Jeff Crow knows when to serve
IF YOU want to see what makes a good school, go meet the principal. If an Army company is running smoothly, it has a high-speed, low-drag lieutenant and a first sergeant to keep him in line. If a restaurant is doing outstanding work, credit the chef and the owner. When looking to give credit or place blame, “the top” is always a good place to start.
That’s why the Jeff Crow era at the state’s Game and Fish Commission will likely be remembered as a success. Just as the Mike Knoedl administration is remembered today. The two men led the state’s outdoors outfit through some major successes, and at least one major scare.
Remember the days when deer were rare in Arkansas, and a dozen head of men would hunt one track in the ground? Remember when turkeys and bear were scarce? There’s even a largescale effort to bring back the bobwhite quail now, and all the best to anybody involved. Now the state is facing the chronic wasting disease in the deer and elk herds. The brass at the Game and Fish Commission has done so much good for so many years for hunters and fishermen, that many of us assume they’ll get us through CWD, too. With the help of providence and science.
ALL HIS years in the Marine Corps must have taught Jeff Crow not only when and how to serve but also when not to, and when to step aside for new blood. Both in his coming in as director of the state’s Game and Fish Commission in July of last year and his going out as of February of next year, he’s been true to the Corps’ motto: Semper Fi, or Always Faithful.
Jeff Crow says he doesn’t see any point in hanging around any more, so he isn’t. It’s as simple and dutiful as that.
“I think it’s just the stress of what that position holds, the everyday ins and outs,” opines Steve Cook, chairman of the state’s Game and Fish Commission. Or as Jeff Crow himself put it: “It’s just time.”
Chairman Cook agreed. “I get enough phone calls and emails,” he says, “but I’m sure [Jeff Crow’s] pile of return phone calls, emails, voice mails and text messages is probably twice as much as I can fathom.” Enough was enough, Jeff Crow wisely decided. It was time for him to go. So he went.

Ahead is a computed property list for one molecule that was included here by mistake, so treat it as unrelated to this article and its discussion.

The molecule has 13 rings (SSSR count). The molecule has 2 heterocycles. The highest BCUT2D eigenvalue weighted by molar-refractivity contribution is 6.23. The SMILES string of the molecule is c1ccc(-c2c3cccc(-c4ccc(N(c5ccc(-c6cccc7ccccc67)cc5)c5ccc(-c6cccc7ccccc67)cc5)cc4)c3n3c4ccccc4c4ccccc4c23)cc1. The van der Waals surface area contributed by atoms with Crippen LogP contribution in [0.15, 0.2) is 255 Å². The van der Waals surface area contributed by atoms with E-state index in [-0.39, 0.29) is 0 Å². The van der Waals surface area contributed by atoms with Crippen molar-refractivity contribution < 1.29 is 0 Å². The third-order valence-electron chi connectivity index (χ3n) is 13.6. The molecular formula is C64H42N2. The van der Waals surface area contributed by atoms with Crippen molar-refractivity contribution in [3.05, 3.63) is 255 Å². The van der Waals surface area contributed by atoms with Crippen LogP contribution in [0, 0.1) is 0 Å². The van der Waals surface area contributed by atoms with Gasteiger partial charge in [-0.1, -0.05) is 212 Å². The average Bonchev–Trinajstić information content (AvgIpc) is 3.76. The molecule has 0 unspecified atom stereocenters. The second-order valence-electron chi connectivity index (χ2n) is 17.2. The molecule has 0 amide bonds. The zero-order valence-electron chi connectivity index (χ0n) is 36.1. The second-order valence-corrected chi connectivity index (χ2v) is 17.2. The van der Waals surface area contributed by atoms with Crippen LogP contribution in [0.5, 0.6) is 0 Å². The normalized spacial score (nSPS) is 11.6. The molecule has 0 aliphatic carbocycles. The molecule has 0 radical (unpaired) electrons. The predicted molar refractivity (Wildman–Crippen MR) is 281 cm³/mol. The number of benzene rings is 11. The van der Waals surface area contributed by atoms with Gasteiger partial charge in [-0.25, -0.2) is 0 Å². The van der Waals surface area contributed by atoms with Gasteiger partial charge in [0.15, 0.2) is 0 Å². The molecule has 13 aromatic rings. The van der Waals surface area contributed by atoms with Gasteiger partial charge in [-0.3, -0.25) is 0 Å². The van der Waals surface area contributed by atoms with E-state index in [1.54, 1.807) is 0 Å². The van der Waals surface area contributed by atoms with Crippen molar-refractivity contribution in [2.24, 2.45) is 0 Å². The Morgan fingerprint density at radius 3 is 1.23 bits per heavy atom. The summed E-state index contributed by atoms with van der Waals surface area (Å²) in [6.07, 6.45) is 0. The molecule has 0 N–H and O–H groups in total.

Oh, the troubles Jeff Crow has seen during his now self-abbreviated tenure. There was that breakdown in communication when Game and Fish inaugurated a new system for issuing hunting and fishing licenses. And did Jeff Crow ever hear about it—from hunters and fishermen in every corner of a state that abounds in them. This fall, hunters are fumbling around with 8-by-11 sheets of paper stuffed into wallets. It really isn’t that big a deal in the grand scheme of things, but hunters have it good in this state. Any little inconvenience is an excuse to complain. (Can’t complain about the deer herd, can’t complain about the number of turkeys, can’t complain about duck season dates, can’t complain about rules and regs . . . . So we’ll complain about sheets of paper.)
Jeff Crow isn’t above admitting his role in that minor snafu. Indeed, he may be his own toughest critic.
BUT IF he had his missteps, as he readily acknowledges, Jeff Crow also had his successes. For example, there was the calm, deliberate way in which Game & Fish dealt with the threat posed by CWD. The G&FC’s staff was worried about the disease’s becoming even more pervasive than it seemed at the time.
“Chronic wasting disease,” Jeff Crow recalls now, “was probably one of the biggest crises that our agency has ever experienced. To come through that on the other side with all the terrible news that kept rolling in, it would have been very easy for our agency, our staff and our commission to panic. Our measured response and going the extra mile to make sure that we were doing sound practices, I was pleased with the way that turned out.” And he should have been.
Well done, gyrene. Right or wrong, up or down in the public’s and especially in sportsmen’s eyes, you’ve done your duty and more, giving full credit to others while shouldering much of the blame yourself. Allow us to thank you for your service and wish you well. You’ve earned the simplest and highest praise that can be given any government worker: You’ve been a public servant.